Plumbing the Depths of Darkness
May 23rd, 2010
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I am at the point in Buffy the Vampire Slayer’s run where I’m starting to see the trends forming: when I hear that it’s Buffy’s birthday, for example, I know that things aren’t going to go so well.
However, I’m still capable of being surprised when I’m supposed to be surprised; when the show wants to pull the rug out from under me, chances are I’m still going trip and fall just like everyone did at the end of the last century. Part of Buffy’s appeal is the ability to zig when you expect them to zag, to turn a story from a playful romp into something much darker. What I’m finding really evocative in the third season is the ways in which the darkness seems darker (see: “Consequences”) even as the lighter stories are perhaps the lightest we’ve ever seen them (see: “The Zeppo,” although in a weird sort of way I’ll get into), two things which few shows rarely attempt to do simultaneously.
I think it ultimately works, both because it’s extremely well-executed and (more importantly) because it’s remarkably ballsy.
“Helpless,” you may have noticed, is a dark episode: Giles purposefully placed Buffy into a dangerous situation, the Watcher’s Council strips Giles of his title as Watcher, and Buffy and her mother are nearly killed. It is an episode with intense consequences, and an episode where trust and loyalty are thrown into question. The idea that the same people who are supposed to protect Buffy are those who would place her into danger entirely erodes what faith we have in the Watcher’s Council, which means that our central characters really are alone in this fight. This doesn’t mean they are helpless, of course, but it does mean that they don’t have an army behind them. While the Watcher’s Council wages war, Buffy is the person who has to fight it, and doing that without any knowledgeable support is a handicap that an 18-year old shouldn’t have to deal with.
What’s intriguing to me is that “Helpless” achieves this without placing the world in peril: Kralik is dangerous but has no plans to take over the world, which means that all of the consequences are about character rather than the end of the world. It’s fitting, then, that the following episode (“The Zeppo”) is played for laughs despite actually featuring the end of the world. The idea of telling a story from Xander’s point of view, showing mere glimpses of the greater conflict where Buffy and Faith deal with an opened Hellmouth, is an inspired one in general, but it raises some interesting questions. Does it cheapen the show’s storytelling to have the Hellmouth open without really spending time on how, why, or the way in which it’s closed? Or is the potential desensitization within the story worth it for the statement it makes about Xander’s value as a character?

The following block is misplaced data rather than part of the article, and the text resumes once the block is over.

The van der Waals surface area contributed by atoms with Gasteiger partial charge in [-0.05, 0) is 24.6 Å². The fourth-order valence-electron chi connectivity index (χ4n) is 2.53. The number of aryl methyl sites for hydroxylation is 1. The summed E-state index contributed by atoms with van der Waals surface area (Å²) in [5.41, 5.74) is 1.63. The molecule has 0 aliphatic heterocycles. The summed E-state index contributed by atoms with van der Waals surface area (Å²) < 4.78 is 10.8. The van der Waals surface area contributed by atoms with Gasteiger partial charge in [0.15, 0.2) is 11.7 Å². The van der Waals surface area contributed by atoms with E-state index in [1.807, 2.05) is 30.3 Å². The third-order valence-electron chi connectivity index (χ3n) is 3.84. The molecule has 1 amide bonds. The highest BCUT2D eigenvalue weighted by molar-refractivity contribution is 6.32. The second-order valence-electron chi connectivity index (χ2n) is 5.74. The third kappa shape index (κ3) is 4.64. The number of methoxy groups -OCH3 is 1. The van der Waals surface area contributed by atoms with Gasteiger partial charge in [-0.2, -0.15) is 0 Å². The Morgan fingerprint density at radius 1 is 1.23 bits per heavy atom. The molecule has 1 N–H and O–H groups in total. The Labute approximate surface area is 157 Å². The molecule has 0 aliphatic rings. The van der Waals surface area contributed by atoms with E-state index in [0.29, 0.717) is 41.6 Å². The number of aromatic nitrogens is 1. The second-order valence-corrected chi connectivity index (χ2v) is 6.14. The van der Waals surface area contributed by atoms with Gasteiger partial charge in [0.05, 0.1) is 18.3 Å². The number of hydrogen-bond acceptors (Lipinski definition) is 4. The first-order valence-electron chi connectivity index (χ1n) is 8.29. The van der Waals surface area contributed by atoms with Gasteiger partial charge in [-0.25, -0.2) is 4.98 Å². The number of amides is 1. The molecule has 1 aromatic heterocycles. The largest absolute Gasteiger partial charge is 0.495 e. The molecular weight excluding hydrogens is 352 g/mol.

I’m tempted to lean towards the latter: while there has been plenty of discussion of late as it relates to Xander’s character and his actions as it relates to Angel (and his treatment of Buffy as it relates to those actions), but I think Faith’s arrival and Willow’s growing usefulness from a witchcraft perspective have in fact left his character in the lurch, so the speak. The episode comes at a key time to sort of celebrate what the character brings to the show, and it is smart to have all of the episode’s plot developments be largely vague and unexplained. We don’t know why the school bully is raising the dead or why these new arrivals are trying to open the Hellmouth, but we do know that Xander is the only line of defence. The episode also works because it isn’t without consequences: Xander sleeping with Faith emerges (not coincidentally in “Consequences”), which means that this wasn’t just some madcap adventure. The world will never know that it almost came to an end, but the rest of the gang may never know that they would have died were it not for Xander’s own heroics.
Still, though, there’s a lightness to the episode that we haven’t seen from the show before: it’s not that the show hasn’t had its quirky episodes, but it has rarely ever done an episode where quirkiness overrides the ongoing apocalypse. However, when read back-to-back with “Bad Girls,” you see what they’re going for: when Buffy and Faith start skipping school, you expect that the episode might just let the girls have some fun and continue the lighter perspective that “The Zeppo” offered. However, then the girls are arrested, and then the girls murder Deputy Mayor Alan Finch, and then you remember the darkness of “Helpless” and understand that whatever lightness you saw was only temporary. The episode is like a twist on S1 episode structure, where Buffy and Faith’s behaviour seems to demonize (or in this case exaggerate) traditional teenage rebellion but confined entirely within human nature. This make Finch’s death that much more shocking, coming right after a moment where we are distinctly reminded that this is a very real scenario as opposed to some sort of demonic possession.